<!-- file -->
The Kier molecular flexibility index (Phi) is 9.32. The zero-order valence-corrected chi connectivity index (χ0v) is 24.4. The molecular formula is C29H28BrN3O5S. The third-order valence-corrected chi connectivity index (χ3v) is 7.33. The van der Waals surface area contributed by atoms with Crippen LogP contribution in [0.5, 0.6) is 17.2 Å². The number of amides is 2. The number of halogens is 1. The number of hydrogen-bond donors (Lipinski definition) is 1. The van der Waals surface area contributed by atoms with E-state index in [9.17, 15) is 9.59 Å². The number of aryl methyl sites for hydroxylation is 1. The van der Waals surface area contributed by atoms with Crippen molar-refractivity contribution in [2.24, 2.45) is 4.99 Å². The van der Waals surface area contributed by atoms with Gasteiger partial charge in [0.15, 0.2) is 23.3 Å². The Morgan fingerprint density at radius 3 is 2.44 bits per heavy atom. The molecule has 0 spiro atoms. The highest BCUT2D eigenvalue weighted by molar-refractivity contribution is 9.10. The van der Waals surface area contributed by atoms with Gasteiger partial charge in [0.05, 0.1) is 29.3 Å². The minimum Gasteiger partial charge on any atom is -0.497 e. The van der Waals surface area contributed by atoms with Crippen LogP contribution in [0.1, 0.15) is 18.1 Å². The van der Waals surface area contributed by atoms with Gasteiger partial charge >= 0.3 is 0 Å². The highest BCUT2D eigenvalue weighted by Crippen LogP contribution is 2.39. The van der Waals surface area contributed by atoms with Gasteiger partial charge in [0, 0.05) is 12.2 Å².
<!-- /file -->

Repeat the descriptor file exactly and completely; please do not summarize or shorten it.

The Kier molecular flexibility index (Phi) is 9.32. The zero-order valence-corrected chi connectivity index (χ0v) is 24.4. The molecular formula is C29H28BrN3O5S. The third-order valence-corrected chi connectivity index (χ3v) is 7.33. The van der Waals surface area contributed by atoms with Crippen LogP contribution in [0.5, 0.6) is 17.2 Å². The number of amides is 2. The number of halogens is 1. The number of hydrogen-bond donors (Lipinski definition) is 1. The van der Waals surface area contributed by atoms with E-state index in [9.17, 15) is 9.59 Å². The number of aryl methyl sites for hydroxylation is 1. The van der Waals surface area contributed by atoms with Crippen molar-refractivity contribution in [2.24, 2.45) is 4.99 Å². The van der Waals surface area contributed by atoms with Gasteiger partial charge in [0.15, 0.2) is 23.3 Å². The Morgan fingerprint density at radius 3 is 2.44 bits per heavy atom. The molecule has 0 spiro atoms. The highest BCUT2D eigenvalue weighted by molar-refractivity contribution is 9.10. The van der Waals surface area contributed by atoms with Gasteiger partial charge in [0.05, 0.1) is 29.3 Å². The minimum Gasteiger partial charge on any atom is -0.497 e. The van der Waals surface area contributed by atoms with Crippen LogP contribution in [0.1, 0.15) is 18.1 Å². The van der Waals surface area contributed by atoms with Gasteiger partial charge >= 0.3 is 0 Å². The highest BCUT2D eigenvalue weighted by Crippen LogP contribution is 2.39. The van der Waals surface area contributed by atoms with Gasteiger partial charge in [0, 0.05) is 12.2 Å².